That is why it is essential firstly to optimize your website for multiple devices, and secondly to see your social media pages as homepages as well, ensuring a consistent brand experience across all of these channels.
Putting related information on the same page
An important aspect of any high-quality website is its information architecture, or IA. This refers to which information is present on which pages, creating an intuitive navigation which users can easily understand and use, and organizing content in a way that draws users into the experience you’ve designed.
There are several things to consider when dealing with your website’s IA. Crafting an attractive and enjoyable experience which encourages people to continue exploring your website is crucial, and this involves every aspect of UX design, from content and graphics to motion and interactivity.
Here are some tips for grouping related information on your website:
- sections – create sections which are clearly demarcated so your users can easily find their way across them
- longer pages – try to lengthen your pages instead of splitting information across multiple pages since modern users usually scroll to find more information
- wider pages – digital experiences should be optimized for all screen sizes so make use of the extra real estate your users have on larger monitors
- tabs – while not always necessary, tabs could be a quick and easy way for you users to move from one section to another
- modals – modals are great because they can show users extra information on the same page, without forcing them to navigate somewhere else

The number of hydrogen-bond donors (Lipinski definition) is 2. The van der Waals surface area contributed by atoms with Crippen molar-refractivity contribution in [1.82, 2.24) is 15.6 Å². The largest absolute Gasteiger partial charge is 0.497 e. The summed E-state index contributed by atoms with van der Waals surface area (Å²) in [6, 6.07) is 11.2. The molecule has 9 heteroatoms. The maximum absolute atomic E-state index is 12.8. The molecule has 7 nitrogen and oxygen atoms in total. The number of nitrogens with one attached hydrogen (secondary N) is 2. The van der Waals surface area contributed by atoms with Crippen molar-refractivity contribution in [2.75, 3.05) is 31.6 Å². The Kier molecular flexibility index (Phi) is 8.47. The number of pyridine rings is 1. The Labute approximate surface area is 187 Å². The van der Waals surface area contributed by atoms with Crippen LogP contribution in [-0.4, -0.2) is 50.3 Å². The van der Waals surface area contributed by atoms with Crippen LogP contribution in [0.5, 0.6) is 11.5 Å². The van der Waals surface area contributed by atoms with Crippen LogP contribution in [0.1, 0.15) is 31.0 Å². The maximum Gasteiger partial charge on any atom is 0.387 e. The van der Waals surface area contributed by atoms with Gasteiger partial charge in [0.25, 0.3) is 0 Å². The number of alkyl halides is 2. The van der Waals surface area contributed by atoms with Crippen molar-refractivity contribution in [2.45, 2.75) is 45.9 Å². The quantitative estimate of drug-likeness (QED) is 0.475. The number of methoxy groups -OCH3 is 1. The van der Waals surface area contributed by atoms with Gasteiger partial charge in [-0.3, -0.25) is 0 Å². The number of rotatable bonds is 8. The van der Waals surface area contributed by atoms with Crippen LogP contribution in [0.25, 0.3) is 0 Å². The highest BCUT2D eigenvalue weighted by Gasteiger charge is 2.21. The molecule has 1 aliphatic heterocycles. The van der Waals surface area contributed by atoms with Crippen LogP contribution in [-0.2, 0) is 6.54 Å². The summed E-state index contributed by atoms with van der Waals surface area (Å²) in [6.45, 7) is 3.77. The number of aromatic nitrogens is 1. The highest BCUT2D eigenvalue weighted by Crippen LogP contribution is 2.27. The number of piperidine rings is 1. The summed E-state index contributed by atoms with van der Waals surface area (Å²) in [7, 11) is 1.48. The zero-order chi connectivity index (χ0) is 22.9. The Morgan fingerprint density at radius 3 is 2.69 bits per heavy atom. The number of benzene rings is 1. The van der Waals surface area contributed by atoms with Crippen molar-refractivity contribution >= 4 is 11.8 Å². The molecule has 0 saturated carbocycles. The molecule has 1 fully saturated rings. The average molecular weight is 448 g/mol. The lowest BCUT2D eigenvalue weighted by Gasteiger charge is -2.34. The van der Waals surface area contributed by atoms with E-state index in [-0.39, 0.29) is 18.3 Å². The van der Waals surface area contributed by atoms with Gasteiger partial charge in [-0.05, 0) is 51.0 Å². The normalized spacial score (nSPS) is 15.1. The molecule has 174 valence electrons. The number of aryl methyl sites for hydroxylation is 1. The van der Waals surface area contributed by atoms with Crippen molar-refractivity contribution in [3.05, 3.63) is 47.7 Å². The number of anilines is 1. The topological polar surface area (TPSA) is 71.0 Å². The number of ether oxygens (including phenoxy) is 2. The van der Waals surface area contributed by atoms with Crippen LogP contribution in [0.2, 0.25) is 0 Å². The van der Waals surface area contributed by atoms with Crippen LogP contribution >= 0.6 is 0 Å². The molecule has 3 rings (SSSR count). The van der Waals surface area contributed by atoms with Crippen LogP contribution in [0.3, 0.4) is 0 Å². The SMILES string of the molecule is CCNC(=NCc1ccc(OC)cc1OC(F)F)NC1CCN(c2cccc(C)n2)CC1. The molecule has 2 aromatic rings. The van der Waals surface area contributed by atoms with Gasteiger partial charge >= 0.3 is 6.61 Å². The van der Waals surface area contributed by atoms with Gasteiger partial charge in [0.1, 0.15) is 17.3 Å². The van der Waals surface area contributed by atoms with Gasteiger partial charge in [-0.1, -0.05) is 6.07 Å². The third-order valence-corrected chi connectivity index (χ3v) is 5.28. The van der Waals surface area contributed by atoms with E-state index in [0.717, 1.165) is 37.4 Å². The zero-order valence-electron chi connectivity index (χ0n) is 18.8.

- videos – you can use videos to compress your message into a short and engaging video which tells users what you want to tell them without requiring them to click or tap on anything
Horizontal and vertical real estate
As mentioned earlier, you should make full use of the horizontal real estate you have on larger monitors, potentially stretching your content to fit the entire width of the screen. Look at your website’s analytics, see what screen sizes your users have, and optimize your website accordingly.
Vertical real estate encourages your visitors to scroll. This real estate is free as long as the content on your page captures users’ interest and connects them to the rest of the experience. Instead of trying to squeeze everything above the fold, try making your content vertical and encouraging users to scroll.
We’ve already established how important screen real estate is, and slideshows are a great way to use it strategically. They can include carousels, banners, and even videos.
Slideshows can showcase the most important content on your page, and they allow people to continue browsing after they’ve got their eye.
You should design slideshows deliberately and strategically to ensure they direct users’ attention to where you want it. This involves balancing interactivity with other elements on your page.
Direct users’ attention to content through interactivity, but make sure not to overwhelm them. Use slideshows to reinforce your main message and encourage users to browse your website without distracting them from the core experience.
Icons are absolutely everywhere, from our computer desktops to our smartphones, smartwatches, car dashboards, smart fridges, and so on. While they are often accompanied by labels, icons don’t rely on words to communicate meaning to users and inform them about what they should click or tap on, how they can navigate, as well as generally interact with a system.
Here are some tips for using icons on your website:
- be conventional – all common icons should be easily recognizable, such as the print or the save icon
- be consistent – icons that serve the same purpose across systems should have a consistent look and feel, even if there are small differences between them
- label icons – while labels aren’t always necessary, they can still help
Navigation and guidance
Flat navigation vs deep navigation